Bandyopadhyay, Purnima and Xiao, Huifang and Coleman, Hope A. and Price-Whelan, Alexa and Steinman, Howard A. (2004) Icm/Dot-Independent Entry of Legionella pneumophila into Amoeba and Macrophage Hosts. Infection and Immunity, 72 (8). pp. 4541-4551. ISSN 0019-9567 http://resolver.caltech.edu/CaltechAUTHORS:BANiai04
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Legionella pneumophila, the causative agent of Legionnaires' disease, expresses a type IVB secretion apparatus that translocates bacterial proteins into amoeba and macrophage hosts. When stationary-phase cultures are used to infect hosts, the type IVB apparatus encoded by the icm/dot genes is required for entry, delay of phagosome-lysosome fusion, and intracellular multiplication within host cells. Null mutants with mutations in icm/dot genes are defective in these phenotypes. Here a new model is described in which hosts are infected with stationary-phase cultures that have been incubated overnight in pH 6.5 buffer. This model is called Ers treatment because it enhances the resistance to acid, hydrogen peroxide, and antibiotic stress beyond that of stationary-phase cultures. Following Ers treatment entry into amoeba and macrophage hosts does not require dotA, which is essential for Legionella virulence phenotypes when hosts are infected with stationary-phase cultures, dotB, icmF, icmV, or icmX. Defective host entry is also suppressed for null mutants with mutations in the KatA and KatB catalase-peroxidase enzymes, which are required for proper intracellular growth in amoeba and macrophage hosts. Ers treatment-induced suppression of defective entry is not associated with increased bacterial adhesion to host cells or with morphological changes in the bacterial envelope but is dependent on protein expression during Ers treatment. By using proteomic analysis, Ers treatment was shown to induce a protein predicted to contain eight tetratricopeptide repeats, a motif previously implicated in enhanced entry of L. pneumophila. Characterization of Ers treatment-dependent changes in expression is proposed as an avenue for identifying icm/dot-independent factors that function in the entry of Legionella into amoeba and macrophage hosts.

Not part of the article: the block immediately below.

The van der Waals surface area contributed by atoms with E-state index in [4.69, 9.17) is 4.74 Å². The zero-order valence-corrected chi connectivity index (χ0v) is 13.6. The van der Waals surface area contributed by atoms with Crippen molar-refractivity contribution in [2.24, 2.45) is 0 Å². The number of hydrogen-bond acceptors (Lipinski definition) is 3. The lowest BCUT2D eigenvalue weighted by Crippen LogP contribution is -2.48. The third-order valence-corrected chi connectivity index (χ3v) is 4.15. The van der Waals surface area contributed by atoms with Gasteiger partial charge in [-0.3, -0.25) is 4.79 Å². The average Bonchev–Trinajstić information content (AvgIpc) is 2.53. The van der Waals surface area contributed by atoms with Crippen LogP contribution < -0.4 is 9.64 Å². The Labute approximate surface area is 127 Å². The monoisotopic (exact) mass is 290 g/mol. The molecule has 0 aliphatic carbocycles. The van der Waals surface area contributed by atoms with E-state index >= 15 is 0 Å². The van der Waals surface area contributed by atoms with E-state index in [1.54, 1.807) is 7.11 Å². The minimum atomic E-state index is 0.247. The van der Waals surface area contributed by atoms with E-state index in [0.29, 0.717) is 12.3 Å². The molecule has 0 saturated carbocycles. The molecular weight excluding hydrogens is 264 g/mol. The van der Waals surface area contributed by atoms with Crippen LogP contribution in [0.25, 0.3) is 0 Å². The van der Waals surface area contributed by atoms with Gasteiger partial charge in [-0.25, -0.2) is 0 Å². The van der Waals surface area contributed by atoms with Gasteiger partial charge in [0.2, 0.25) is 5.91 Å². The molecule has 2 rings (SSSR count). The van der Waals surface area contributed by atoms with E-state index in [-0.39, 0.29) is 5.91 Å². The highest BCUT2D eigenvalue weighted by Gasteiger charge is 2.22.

|Additional Information:||Copyright © 2004, American Society for Microbiology. Received 6 April 2004/ Returned for modification 19 April 2004/ Accepted 21 April 2004 This research was supported by NSF grant MCB-980992 to H.M.S. and by REU supplements that supported the summer research of H.A.C. and A.P.-W. We thank Howard Shuman, Department of Microbiology and Immunology, Columbia University College of Physicians and Surgeons, for icm/dot mutant strains and advice on the immunofluorescence entry method, and we thank colleagues at Albert Einstein College of Medicine, including the staff of the Laboratory for Macromolecular Analysis and Proteomics (LMAP) for instruction on the use of LMAP isoelectric focusing and LMAP MALDI-TOF equipment, Frank Macaluso of the Analytical Ultrastructure Laboratory for electron microscopy, Magdia De Jesus for analyses of the electron micrographs, and Anne Bresnick for use of her fluorescence microscope.|
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|Deposited On:||22 Feb 2006|
|Last Modified:||26 Dec 2012 08:46|
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